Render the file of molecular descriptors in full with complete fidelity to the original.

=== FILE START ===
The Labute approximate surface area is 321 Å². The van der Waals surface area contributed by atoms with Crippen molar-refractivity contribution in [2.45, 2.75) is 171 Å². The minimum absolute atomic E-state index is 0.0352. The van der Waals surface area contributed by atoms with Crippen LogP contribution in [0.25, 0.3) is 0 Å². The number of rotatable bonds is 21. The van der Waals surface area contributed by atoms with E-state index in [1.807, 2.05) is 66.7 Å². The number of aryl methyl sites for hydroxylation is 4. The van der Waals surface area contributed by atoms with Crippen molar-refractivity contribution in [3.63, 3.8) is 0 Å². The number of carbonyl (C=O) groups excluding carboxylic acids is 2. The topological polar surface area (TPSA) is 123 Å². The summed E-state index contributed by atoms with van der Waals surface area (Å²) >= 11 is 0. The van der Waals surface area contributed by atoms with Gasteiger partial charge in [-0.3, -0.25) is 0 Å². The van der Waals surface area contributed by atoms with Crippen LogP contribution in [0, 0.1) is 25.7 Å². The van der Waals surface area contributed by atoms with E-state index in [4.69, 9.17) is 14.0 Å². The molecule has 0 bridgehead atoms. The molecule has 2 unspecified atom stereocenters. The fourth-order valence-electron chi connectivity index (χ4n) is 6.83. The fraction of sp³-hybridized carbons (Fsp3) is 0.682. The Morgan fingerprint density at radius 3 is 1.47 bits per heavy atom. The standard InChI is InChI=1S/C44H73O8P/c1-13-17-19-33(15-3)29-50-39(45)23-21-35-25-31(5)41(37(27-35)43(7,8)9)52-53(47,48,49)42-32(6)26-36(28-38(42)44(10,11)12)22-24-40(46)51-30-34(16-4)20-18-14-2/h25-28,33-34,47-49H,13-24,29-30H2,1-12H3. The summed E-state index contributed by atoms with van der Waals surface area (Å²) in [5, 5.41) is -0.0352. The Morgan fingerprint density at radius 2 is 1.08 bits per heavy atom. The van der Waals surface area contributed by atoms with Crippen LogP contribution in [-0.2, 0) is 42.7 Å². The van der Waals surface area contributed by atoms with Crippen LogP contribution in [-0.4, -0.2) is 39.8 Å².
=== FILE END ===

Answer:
The Labute approximate surface area is 321 Å². The van der Waals surface area contributed by atoms with Crippen molar-refractivity contribution in [2.45, 2.75) is 171 Å². The minimum absolute atomic E-state index is 0.0352. The van der Waals surface area contributed by atoms with Crippen LogP contribution in [0.25, 0.3) is 0 Å². The number of rotatable bonds is 21. The van der Waals surface area contributed by atoms with E-state index in [1.807, 2.05) is 66.7 Å². The number of aryl methyl sites for hydroxylation is 4. The van der Waals surface area contributed by atoms with Crippen molar-refractivity contribution in [3.63, 3.8) is 0 Å². The number of carbonyl (C=O) groups excluding carboxylic acids is 2. The topological polar surface area (TPSA) is 123 Å². The summed E-state index contributed by atoms with van der Waals surface area (Å²) >= 11 is 0. The van der Waals surface area contributed by atoms with Gasteiger partial charge in [-0.3, -0.25) is 0 Å². The van der Waals surface area contributed by atoms with Crippen LogP contribution in [0, 0.1) is 25.7 Å². The van der Waals surface area contributed by atoms with E-state index in [4.69, 9.17) is 14.0 Å². The molecule has 0 bridgehead atoms. The molecule has 2 unspecified atom stereocenters. The fourth-order valence-electron chi connectivity index (χ4n) is 6.83. The fraction of sp³-hybridized carbons (Fsp3) is 0.682. The Morgan fingerprint density at radius 3 is 1.47 bits per heavy atom. The standard InChI is InChI=1S/C44H73O8P/c1-13-17-19-33(15-3)29-50-39(45)23-21-35-25-31(5)41(37(27-35)43(7,8)9)52-53(47,48,49)42-32(6)26-36(28-38(42)44(10,11)12)22-24-40(46)51-30-34(16-4)20-18-14-2/h25-28,33-34,47-49H,13-24,29-30H2,1-12H3. The summed E-state index contributed by atoms with van der Waals surface area (Å²) in [5, 5.41) is -0.0352. The Morgan fingerprint density at radius 2 is 1.08 bits per heavy atom. The van der Waals surface area contributed by atoms with Crippen LogP contribution in [-0.2, 0) is 42.7 Å². The van der Waals surface area contributed by atoms with Crippen LogP contribution in [-0.4, -0.2) is 39.8 Å².